In 1981 Castle Wolfenstein was created for the Apple II computer system. It was simple game that had you escaping from the titular Castle Wolfenstein in World War II. Sneaking past Nazi guards and SS troops, engaging them if you were discovered, and collecting gold and secret plans. It was a well received game and would later provide inspiration for Wolfenstein 3D in 1992, which in turn would create a whole new video gaming genre, the first-person shooter (FPS). In the years since the original, new Wolfenstein games have been released with varying levels of success. Developer, MachineGames, created Wolfenstein: The New Order. Did they do the franchise justice or go down in flames? Grab all the gold you can find and let's go.
Wolfenstein: The New Order opens with the series hero, B.J. Blazkowski, as part of a group assaulting the fortress headquarters of Nazi General Wilhelm "Deathshead" Strasse. From the outset of the mission things go horribly wrong with their planes taking heavy damage. Eventually B.J. and his co-pilot have to abandon their own plane to help save another. A bit of luck and a few miracles later, they manage to land the other plane and continue the assault. Eventually they fight their way into the fortress to discover the atrocities Deathshead has done to his own people to create better and deadlier soldiers. Just when they think something is going to go their way, they are trapped and captured by Deathshead's soldiers. B.J. is knocked unconscious.
When B.J. comes to Deathshead forces him to choose which member of his team Deathshead will dissect first (depending on the player's choice small parts of the story will be changed). Eventually B.J. and surviving members of the team escape, well almost escape. B.J. takes some shrapnel to his head putting him in a vegetative state. Lucky for him he is not found by Deathshead forces. He is found by regular soldiers and put into an asylum in Poland.
Fourteen years later the Nazis, who had won the war, decide to close the asylum and eliminate all the patients. B.J. still in his vegetative state, but subconsciously aware of things happening around him, sees what is going on and knows he must act. He snaps out of his vegetative state just in time to save the nurse and capture a Nazi officer. The nurse, Anya Oliwa, takes him to her grandparent's home where they interrogate the officer to find out where other resistance prisoners are being held. After getting the information B. J. and Anya head to Berlin to break out the head resistance fighters from the prison where they are being held.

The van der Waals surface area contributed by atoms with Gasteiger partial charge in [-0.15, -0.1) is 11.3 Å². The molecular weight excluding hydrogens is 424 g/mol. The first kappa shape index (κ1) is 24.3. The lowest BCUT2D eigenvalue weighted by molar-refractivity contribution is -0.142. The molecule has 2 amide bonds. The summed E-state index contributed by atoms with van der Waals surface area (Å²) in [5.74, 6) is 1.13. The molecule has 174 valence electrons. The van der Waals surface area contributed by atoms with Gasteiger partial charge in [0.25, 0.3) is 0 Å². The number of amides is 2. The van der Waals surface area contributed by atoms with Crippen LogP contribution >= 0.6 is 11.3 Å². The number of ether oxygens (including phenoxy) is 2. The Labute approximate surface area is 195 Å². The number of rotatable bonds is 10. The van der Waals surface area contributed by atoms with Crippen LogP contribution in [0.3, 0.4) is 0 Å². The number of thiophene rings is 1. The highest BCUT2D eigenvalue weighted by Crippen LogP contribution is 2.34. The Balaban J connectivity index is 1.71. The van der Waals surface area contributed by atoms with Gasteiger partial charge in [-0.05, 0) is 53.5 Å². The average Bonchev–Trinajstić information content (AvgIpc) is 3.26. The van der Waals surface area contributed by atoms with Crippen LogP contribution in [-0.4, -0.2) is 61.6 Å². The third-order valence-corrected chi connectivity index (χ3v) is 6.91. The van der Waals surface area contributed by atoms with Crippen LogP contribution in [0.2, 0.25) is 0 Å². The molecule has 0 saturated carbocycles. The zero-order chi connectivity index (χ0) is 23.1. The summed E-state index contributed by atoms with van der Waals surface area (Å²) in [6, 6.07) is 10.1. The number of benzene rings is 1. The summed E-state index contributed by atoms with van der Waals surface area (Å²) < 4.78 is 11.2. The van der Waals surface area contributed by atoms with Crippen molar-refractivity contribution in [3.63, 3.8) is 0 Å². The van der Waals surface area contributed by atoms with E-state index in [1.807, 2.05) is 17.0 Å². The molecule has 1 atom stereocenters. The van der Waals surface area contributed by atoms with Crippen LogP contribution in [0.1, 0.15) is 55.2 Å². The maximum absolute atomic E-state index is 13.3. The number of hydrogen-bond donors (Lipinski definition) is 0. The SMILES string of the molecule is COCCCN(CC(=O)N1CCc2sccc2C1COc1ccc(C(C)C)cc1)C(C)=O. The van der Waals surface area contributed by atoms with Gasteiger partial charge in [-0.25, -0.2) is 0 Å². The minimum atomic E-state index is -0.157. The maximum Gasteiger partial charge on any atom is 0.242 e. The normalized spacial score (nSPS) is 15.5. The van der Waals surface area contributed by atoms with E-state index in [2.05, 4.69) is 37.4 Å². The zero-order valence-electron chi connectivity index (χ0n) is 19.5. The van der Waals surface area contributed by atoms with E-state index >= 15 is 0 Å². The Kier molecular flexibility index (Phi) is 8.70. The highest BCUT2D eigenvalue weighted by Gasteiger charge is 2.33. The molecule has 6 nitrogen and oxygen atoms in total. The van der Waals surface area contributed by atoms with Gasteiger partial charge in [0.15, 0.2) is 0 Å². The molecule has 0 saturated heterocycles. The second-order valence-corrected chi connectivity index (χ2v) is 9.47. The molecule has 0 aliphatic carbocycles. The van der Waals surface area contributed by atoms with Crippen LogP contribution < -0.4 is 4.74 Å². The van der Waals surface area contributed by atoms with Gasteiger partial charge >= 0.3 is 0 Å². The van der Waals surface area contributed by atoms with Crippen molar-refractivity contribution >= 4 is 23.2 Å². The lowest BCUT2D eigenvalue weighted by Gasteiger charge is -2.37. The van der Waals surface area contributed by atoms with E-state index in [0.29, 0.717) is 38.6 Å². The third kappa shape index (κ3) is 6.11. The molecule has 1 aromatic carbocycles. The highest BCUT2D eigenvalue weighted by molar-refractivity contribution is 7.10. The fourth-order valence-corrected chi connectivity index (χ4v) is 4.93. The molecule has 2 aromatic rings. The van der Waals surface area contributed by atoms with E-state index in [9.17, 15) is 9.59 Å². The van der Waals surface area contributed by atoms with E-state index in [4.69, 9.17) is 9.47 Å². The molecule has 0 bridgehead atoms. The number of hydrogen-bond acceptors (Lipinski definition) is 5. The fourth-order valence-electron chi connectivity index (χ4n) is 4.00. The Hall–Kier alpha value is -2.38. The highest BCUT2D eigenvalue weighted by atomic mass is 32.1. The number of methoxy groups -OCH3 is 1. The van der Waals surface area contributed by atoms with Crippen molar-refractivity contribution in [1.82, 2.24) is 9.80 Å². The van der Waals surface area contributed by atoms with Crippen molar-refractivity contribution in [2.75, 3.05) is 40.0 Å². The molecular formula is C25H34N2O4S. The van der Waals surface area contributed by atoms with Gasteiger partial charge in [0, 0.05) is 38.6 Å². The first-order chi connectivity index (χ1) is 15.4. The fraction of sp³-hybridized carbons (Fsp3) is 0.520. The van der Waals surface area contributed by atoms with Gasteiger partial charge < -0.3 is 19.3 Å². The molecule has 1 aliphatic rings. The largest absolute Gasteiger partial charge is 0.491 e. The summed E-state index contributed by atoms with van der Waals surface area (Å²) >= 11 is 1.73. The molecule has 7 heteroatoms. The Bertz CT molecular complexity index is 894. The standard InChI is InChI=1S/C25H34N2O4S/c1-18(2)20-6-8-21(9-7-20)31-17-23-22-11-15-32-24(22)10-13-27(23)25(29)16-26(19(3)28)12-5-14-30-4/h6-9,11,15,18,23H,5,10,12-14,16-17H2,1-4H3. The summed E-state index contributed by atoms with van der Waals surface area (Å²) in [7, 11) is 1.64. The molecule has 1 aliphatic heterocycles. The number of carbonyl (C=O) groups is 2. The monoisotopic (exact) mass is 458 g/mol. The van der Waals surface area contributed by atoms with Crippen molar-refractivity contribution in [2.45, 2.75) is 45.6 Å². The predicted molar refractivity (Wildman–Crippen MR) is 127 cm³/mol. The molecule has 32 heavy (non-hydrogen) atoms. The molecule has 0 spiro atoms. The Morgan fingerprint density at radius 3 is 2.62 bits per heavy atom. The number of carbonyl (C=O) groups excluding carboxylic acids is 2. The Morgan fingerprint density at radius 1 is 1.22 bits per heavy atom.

I will leave it there so you can discover the rest of the story and fun on your own, including a trip to the moon.
Controls and Gameplay
MachineGames wanted to take the intense combat and adventure of past Wolfenstein games and build what they would later call a "first-person action adventure" game. To their credit that is what they have built. Many games claim to be built to let players play the game the way they want to, MachineGames really followed through on this idea with their perk system. As you play through the game your way, whether it be stealthy, guns blazing, or somewhere in between, you are rewarded with perks tailored to your style of play. Since I play first-person shooters more cautious and stealthy I was rewarded with perks like having commander locations show up on my map and the bullets I fired would be "quieter". The system really tailors the game to you.
Along with the tailored style of game play, Wolfenstein: The New Order really feels like an old school FPS where you get to carry around a ton of weapons and ammo. Even here MachineGames have improved the fun factor by letting you fire almost all of the guns akimbo style. I have to be honest it was a bit weird to dual wield sniper rifles, but hey whatever.